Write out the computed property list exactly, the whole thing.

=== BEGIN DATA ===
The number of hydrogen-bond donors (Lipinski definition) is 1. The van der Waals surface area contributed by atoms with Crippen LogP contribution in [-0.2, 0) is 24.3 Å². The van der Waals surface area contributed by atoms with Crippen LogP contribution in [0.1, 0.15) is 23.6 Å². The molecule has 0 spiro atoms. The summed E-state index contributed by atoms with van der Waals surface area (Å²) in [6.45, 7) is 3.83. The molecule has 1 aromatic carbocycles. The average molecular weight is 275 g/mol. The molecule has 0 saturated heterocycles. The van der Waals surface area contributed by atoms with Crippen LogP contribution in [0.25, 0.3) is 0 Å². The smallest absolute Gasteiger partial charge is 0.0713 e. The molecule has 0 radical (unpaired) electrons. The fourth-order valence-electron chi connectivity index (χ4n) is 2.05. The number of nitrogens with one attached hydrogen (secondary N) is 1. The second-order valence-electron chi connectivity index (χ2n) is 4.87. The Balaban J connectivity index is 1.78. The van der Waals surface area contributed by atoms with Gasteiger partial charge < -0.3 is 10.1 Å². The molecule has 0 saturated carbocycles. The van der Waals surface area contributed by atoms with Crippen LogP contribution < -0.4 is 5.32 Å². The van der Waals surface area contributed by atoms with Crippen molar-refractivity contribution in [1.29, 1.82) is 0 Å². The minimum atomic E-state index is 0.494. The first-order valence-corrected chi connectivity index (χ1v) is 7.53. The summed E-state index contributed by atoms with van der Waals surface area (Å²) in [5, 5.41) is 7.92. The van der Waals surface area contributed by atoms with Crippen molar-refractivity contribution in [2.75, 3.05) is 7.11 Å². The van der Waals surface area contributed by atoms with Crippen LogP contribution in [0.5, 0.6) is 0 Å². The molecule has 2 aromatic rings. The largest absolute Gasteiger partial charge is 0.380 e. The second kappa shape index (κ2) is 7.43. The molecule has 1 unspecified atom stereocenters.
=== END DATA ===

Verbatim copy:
The number of hydrogen-bond donors (Lipinski definition) is 1. The van der Waals surface area contributed by atoms with Crippen LogP contribution in [-0.2, 0) is 24.3 Å². The van der Waals surface area contributed by atoms with Crippen LogP contribution in [0.1, 0.15) is 23.6 Å². The molecule has 0 spiro atoms. The summed E-state index contributed by atoms with van der Waals surface area (Å²) in [6.45, 7) is 3.83. The molecule has 1 aromatic carbocycles. The average molecular weight is 275 g/mol. The molecule has 0 saturated heterocycles. The van der Waals surface area contributed by atoms with Crippen LogP contribution in [0.25, 0.3) is 0 Å². The smallest absolute Gasteiger partial charge is 0.0713 e. The molecule has 0 radical (unpaired) electrons. The fourth-order valence-electron chi connectivity index (χ4n) is 2.05. The number of nitrogens with one attached hydrogen (secondary N) is 1. The second-order valence-electron chi connectivity index (χ2n) is 4.87. The Balaban J connectivity index is 1.78. The van der Waals surface area contributed by atoms with Gasteiger partial charge < -0.3 is 10.1 Å². The molecule has 0 saturated carbocycles. The van der Waals surface area contributed by atoms with Crippen LogP contribution < -0.4 is 5.32 Å². The van der Waals surface area contributed by atoms with Crippen molar-refractivity contribution in [1.29, 1.82) is 0 Å². The minimum atomic E-state index is 0.494. The first-order valence-corrected chi connectivity index (χ1v) is 7.53. The summed E-state index contributed by atoms with van der Waals surface area (Å²) in [5, 5.41) is 7.92. The van der Waals surface area contributed by atoms with Crippen molar-refractivity contribution in [2.75, 3.05) is 7.11 Å². The van der Waals surface area contributed by atoms with Crippen LogP contribution in [0.5, 0.6) is 0 Å². The molecule has 2 aromatic rings. The largest absolute Gasteiger partial charge is 0.380 e. The second kappa shape index (κ2) is 7.43. The molecule has 1 unspecified atom stereocenters.